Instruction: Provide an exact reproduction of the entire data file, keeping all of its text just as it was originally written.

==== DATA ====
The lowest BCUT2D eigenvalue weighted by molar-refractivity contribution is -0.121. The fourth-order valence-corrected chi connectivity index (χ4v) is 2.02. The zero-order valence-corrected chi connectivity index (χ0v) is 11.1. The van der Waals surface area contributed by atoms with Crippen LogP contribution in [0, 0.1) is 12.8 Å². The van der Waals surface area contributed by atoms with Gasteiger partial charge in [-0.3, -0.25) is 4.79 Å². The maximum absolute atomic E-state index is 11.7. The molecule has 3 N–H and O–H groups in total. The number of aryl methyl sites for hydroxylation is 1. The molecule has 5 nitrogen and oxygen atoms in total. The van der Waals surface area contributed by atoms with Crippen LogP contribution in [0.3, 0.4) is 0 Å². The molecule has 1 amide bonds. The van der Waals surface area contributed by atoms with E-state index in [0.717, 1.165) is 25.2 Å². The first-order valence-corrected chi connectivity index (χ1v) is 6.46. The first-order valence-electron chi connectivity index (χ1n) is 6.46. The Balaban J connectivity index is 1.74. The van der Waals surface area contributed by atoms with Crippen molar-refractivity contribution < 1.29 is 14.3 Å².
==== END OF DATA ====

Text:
The lowest BCUT2D eigenvalue weighted by molar-refractivity contribution is -0.121. The fourth-order valence-corrected chi connectivity index (χ4v) is 2.02. The zero-order valence-corrected chi connectivity index (χ0v) is 11.1. The van der Waals surface area contributed by atoms with Crippen LogP contribution in [0, 0.1) is 12.8 Å². The van der Waals surface area contributed by atoms with Gasteiger partial charge in [-0.3, -0.25) is 4.79 Å². The maximum absolute atomic E-state index is 11.7. The molecule has 3 N–H and O–H groups in total. The number of aryl methyl sites for hydroxylation is 1. The molecule has 5 nitrogen and oxygen atoms in total. The van der Waals surface area contributed by atoms with Crippen LogP contribution in [0.3, 0.4) is 0 Å². The molecule has 1 amide bonds. The van der Waals surface area contributed by atoms with E-state index in [0.717, 1.165) is 25.2 Å². The first-order valence-corrected chi connectivity index (χ1v) is 6.46. The first-order valence-electron chi connectivity index (χ1n) is 6.46. The Balaban J connectivity index is 1.74. The van der Waals surface area contributed by atoms with Crippen molar-refractivity contribution < 1.29 is 14.3 Å².